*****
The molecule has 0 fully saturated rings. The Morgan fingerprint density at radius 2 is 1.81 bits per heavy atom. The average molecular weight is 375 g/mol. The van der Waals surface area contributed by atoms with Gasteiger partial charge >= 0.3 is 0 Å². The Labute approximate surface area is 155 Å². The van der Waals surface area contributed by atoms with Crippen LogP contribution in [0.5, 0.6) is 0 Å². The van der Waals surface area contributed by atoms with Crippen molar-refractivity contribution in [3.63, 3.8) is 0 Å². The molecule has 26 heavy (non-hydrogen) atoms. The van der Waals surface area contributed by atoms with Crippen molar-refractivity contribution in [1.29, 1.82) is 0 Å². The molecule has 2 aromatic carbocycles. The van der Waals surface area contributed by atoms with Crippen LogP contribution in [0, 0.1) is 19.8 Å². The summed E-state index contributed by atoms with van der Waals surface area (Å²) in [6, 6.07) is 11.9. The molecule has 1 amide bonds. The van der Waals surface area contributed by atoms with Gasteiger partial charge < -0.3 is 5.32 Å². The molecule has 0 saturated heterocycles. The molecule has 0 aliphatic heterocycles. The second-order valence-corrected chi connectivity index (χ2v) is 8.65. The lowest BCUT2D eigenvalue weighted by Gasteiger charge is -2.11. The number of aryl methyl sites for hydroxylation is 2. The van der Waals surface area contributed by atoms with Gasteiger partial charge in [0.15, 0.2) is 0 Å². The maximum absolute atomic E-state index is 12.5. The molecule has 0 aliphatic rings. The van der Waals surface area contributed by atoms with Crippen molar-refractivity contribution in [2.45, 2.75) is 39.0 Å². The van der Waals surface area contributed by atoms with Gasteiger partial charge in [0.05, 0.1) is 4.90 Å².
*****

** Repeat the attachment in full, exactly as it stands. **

The molecule has 0 fully saturated rings. The Morgan fingerprint density at radius 2 is 1.81 bits per heavy atom. The average molecular weight is 375 g/mol. The van der Waals surface area contributed by atoms with Gasteiger partial charge >= 0.3 is 0 Å². The Labute approximate surface area is 155 Å². The van der Waals surface area contributed by atoms with Crippen LogP contribution in [0.5, 0.6) is 0 Å². The van der Waals surface area contributed by atoms with Crippen molar-refractivity contribution in [3.63, 3.8) is 0 Å². The molecule has 26 heavy (non-hydrogen) atoms. The van der Waals surface area contributed by atoms with Crippen molar-refractivity contribution in [1.29, 1.82) is 0 Å². The molecule has 2 aromatic carbocycles. The van der Waals surface area contributed by atoms with Crippen LogP contribution in [0, 0.1) is 19.8 Å². The summed E-state index contributed by atoms with van der Waals surface area (Å²) in [6, 6.07) is 11.9. The molecule has 1 amide bonds. The van der Waals surface area contributed by atoms with Gasteiger partial charge < -0.3 is 5.32 Å². The molecule has 0 saturated heterocycles. The molecule has 0 aliphatic heterocycles. The second-order valence-corrected chi connectivity index (χ2v) is 8.65. The lowest BCUT2D eigenvalue weighted by Gasteiger charge is -2.11. The number of aryl methyl sites for hydroxylation is 2. The van der Waals surface area contributed by atoms with Gasteiger partial charge in [0.15, 0.2) is 0 Å². The maximum absolute atomic E-state index is 12.5. The molecule has 0 aliphatic rings. The van der Waals surface area contributed by atoms with Crippen molar-refractivity contribution in [2.45, 2.75) is 39.0 Å². The van der Waals surface area contributed by atoms with Gasteiger partial charge in [0.05, 0.1) is 4.90 Å².